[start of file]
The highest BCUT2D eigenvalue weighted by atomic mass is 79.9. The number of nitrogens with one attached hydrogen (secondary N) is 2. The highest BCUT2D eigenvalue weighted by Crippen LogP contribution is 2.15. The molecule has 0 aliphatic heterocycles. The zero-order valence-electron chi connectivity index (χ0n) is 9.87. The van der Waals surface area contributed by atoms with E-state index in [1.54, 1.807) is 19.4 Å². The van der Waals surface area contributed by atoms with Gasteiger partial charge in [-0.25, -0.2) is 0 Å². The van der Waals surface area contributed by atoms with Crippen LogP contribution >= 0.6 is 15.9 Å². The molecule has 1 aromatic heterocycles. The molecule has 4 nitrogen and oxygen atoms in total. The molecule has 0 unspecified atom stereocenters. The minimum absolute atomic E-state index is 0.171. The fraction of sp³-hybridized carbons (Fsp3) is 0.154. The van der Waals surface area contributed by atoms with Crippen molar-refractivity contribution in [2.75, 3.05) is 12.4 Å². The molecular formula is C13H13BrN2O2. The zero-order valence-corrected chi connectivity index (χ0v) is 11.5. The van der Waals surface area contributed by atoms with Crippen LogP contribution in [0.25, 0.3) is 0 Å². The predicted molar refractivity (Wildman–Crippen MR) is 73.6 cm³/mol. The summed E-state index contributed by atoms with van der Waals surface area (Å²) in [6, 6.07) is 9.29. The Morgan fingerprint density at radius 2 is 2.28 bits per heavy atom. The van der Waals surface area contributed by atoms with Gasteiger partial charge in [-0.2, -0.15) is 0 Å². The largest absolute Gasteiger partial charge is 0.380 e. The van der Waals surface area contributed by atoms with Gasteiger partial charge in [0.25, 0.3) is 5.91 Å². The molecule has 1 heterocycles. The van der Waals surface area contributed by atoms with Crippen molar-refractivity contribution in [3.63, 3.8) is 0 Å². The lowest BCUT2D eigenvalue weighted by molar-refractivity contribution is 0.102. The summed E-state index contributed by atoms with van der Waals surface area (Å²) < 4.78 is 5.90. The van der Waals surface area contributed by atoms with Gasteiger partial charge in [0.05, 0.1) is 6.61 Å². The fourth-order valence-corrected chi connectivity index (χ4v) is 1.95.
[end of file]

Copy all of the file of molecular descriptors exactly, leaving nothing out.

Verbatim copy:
The highest BCUT2D eigenvalue weighted by atomic mass is 79.9. The number of nitrogens with one attached hydrogen (secondary N) is 2. The highest BCUT2D eigenvalue weighted by Crippen LogP contribution is 2.15. The molecule has 0 aliphatic heterocycles. The zero-order valence-electron chi connectivity index (χ0n) is 9.87. The van der Waals surface area contributed by atoms with E-state index in [1.54, 1.807) is 19.4 Å². The van der Waals surface area contributed by atoms with Gasteiger partial charge in [-0.25, -0.2) is 0 Å². The van der Waals surface area contributed by atoms with Crippen LogP contribution >= 0.6 is 15.9 Å². The molecule has 1 aromatic heterocycles. The molecule has 4 nitrogen and oxygen atoms in total. The molecule has 0 unspecified atom stereocenters. The minimum absolute atomic E-state index is 0.171. The fraction of sp³-hybridized carbons (Fsp3) is 0.154. The van der Waals surface area contributed by atoms with Crippen molar-refractivity contribution in [2.75, 3.05) is 12.4 Å². The molecular formula is C13H13BrN2O2. The zero-order valence-corrected chi connectivity index (χ0v) is 11.5. The van der Waals surface area contributed by atoms with Crippen LogP contribution in [0.25, 0.3) is 0 Å². The predicted molar refractivity (Wildman–Crippen MR) is 73.6 cm³/mol. The summed E-state index contributed by atoms with van der Waals surface area (Å²) in [6, 6.07) is 9.29. The Morgan fingerprint density at radius 2 is 2.28 bits per heavy atom. The van der Waals surface area contributed by atoms with Gasteiger partial charge in [-0.2, -0.15) is 0 Å². The largest absolute Gasteiger partial charge is 0.380 e. The van der Waals surface area contributed by atoms with Gasteiger partial charge in [0.25, 0.3) is 5.91 Å². The molecule has 1 heterocycles. The van der Waals surface area contributed by atoms with Crippen molar-refractivity contribution in [3.63, 3.8) is 0 Å². The lowest BCUT2D eigenvalue weighted by molar-refractivity contribution is 0.102. The summed E-state index contributed by atoms with van der Waals surface area (Å²) < 4.78 is 5.90. The van der Waals surface area contributed by atoms with Gasteiger partial charge in [0.05, 0.1) is 6.61 Å². The fourth-order valence-corrected chi connectivity index (χ4v) is 1.95.